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Make an Easy Origami Box With Lid

Updated on January 24, 2017
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Ms. Venegas has been using origami to make rosettes and medallions since 2003. She shares art/craft techniques and ideas on the Internet.

Finished Rectangle Origami Box for Valentine's Day Glass Heart
Finished Rectangle Origami Box for Valentine's Day Glass Heart
origami box instructions
origami box instructions

Step by Step Origami Box With Lid

Make rectangle origami boxes with the ten step instructions below. All you need is basic origami know how and two sheets of paper. If you can follow written instructions you will be able to do this even if this is your first paper folding project.

These boxes are rather small and perfect for the small gifts you may be thinking of giving. A little box that looks handmade would feel like a special treasure for the grandkids. Red M&M's or tiny stickers, kid's tattoo transfers, or Gold Fish crackers would be fun to put inside.

I have made roughly thirty of these to get the instructions and steps down to the very minimum. There are extra tips at the end of the page if more than one box is your goal.

Trim one of the sheets
Trim one of the sheets

Find Paper for Making Your Box

  • Find two rectangle sheets of paper of the same type and not too thick. Two magazine pages would be okay. I am using a free calendar with colorful trains. Any old calendar of the lesser quality would work. The pages of pricier calendars are a thickness that would be hard to handle.
  • Use newspaper for your first practice boxes, if you like.
  • Before you come back with your paper, cut both sheets into identical sized rectangles. Any size is okay, but since it is your first project don't make it too small: ex. 9 X 12, 7 X 8, 8 x 11 inches is fine.
  • Take one sheet of the rectangles and cut (1/2 inch) off one of the short sides. Cut 3/8's inch off one long side. This rectangle will be your bottom. The bigger one is your lid. The picture here illustrates the trimming of one sheet.
  • Okay, now come back and follow these instructions.

Note: I switched to safety envelope paper because I got better photos.

Step by Step Origami Box - Part One

Click thumbnail to view full-size
Take the smaller rectangle and find the center on the short side. Pinch each to mark. If you like lightly rule a pencil line between the two marks on the wrong side of the paper.Turn each corner point in till they meet as shown. Use your pinch marks and ruled line as guide. The paper will have points on the left and right.Fold top into center. Fold Bottom into center. Crease.Fold top and bottom into center again. These are the folds for the bottom of the box. Crease well.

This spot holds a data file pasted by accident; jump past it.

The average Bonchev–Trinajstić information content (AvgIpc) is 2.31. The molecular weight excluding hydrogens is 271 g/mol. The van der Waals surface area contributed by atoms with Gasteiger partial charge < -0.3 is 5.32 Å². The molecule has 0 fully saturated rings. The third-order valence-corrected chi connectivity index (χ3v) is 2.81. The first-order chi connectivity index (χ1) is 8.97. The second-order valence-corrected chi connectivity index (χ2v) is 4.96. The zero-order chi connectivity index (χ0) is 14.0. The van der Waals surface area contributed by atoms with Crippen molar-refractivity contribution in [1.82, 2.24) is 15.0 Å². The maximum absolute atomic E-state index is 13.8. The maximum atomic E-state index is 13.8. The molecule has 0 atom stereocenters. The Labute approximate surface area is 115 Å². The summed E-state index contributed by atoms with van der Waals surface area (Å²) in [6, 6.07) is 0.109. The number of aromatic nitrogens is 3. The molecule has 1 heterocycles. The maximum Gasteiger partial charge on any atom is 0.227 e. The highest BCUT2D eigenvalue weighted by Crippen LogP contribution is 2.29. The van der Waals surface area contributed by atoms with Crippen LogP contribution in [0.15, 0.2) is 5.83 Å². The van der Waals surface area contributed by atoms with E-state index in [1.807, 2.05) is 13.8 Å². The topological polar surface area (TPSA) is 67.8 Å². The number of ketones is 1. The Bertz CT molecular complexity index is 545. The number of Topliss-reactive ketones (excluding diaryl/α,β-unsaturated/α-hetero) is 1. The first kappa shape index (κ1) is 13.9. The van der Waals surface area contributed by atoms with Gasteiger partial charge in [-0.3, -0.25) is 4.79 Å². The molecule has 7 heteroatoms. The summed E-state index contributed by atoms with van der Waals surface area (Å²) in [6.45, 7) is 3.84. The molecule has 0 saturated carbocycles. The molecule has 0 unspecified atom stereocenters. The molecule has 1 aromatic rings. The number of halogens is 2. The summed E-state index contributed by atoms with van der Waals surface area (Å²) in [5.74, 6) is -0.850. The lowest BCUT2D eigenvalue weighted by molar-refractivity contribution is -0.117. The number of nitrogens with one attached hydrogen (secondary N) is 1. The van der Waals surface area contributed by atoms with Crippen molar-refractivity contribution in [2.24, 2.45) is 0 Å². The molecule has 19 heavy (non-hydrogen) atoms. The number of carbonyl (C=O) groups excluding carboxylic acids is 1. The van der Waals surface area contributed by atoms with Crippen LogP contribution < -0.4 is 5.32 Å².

Take the smaller rectangle and find the center on the short side. Pinch each to mark. If you like lightly rule a pencil line between the two marks on the wrong side of the paper.
Take the smaller rectangle and find the center on the short side. Pinch each to mark. If you like lightly rule a pencil line between the two marks on the wrong side of the paper.
Turn each corner point in till they meet as shown. Use your pinch marks and ruled line as guide. The paper will have points on the left and right.
Turn each corner point in till they meet as shown. Use your pinch marks and ruled line as guide. The paper will have points on the left and right.
Fold top into center. Fold Bottom into center. Crease.
Fold top into center. Fold Bottom into center. Crease.
Fold top and bottom into center again. These are the folds for the bottom of the box. Crease well.
Fold top and bottom into center again. These are the folds for the bottom of the box. Crease well.

Make an Origami Box - Part Two

Click thumbnail to view full-size
Use two finger tips as guides in  creasing at the X's vertically. You may use a flat ruler, instead.Fold up both sides.Outer points are toward the center.Open the last two folds. Make a diagonal prefold along the area of the red line. The fold is up (a mountain fold) and stops at the red X.  Make this prefold at each corner.Finish the box by bringing the sides up with both hands.Use index fingers to make V's at the area of the tip of the heart. Bring the end flap up and over into the box. Make creases at the top edge and a reverse crease on the bottom
Use two finger tips as guides in  creasing at the X's vertically. You may use a flat ruler, instead.
Use two finger tips as guides in creasing at the X's vertically. You may use a flat ruler, instead.
Fold up both sides.
Fold up both sides.
Outer points are toward the center.
Outer points are toward the center.
Open the last two folds. Make a diagonal prefold along the area of the red line. The fold is up (a mountain fold) and stops at the red X.  Make this prefold at each corner.
Open the last two folds. Make a diagonal prefold along the area of the red line. The fold is up (a mountain fold) and stops at the red X. Make this prefold at each corner.
Finish the box by bringing the sides up with both hands.Use index fingers to make V's at the area of the tip of the heart. Bring the end flap up and over into the box. Make creases at the top edge and a reverse crease on the bottom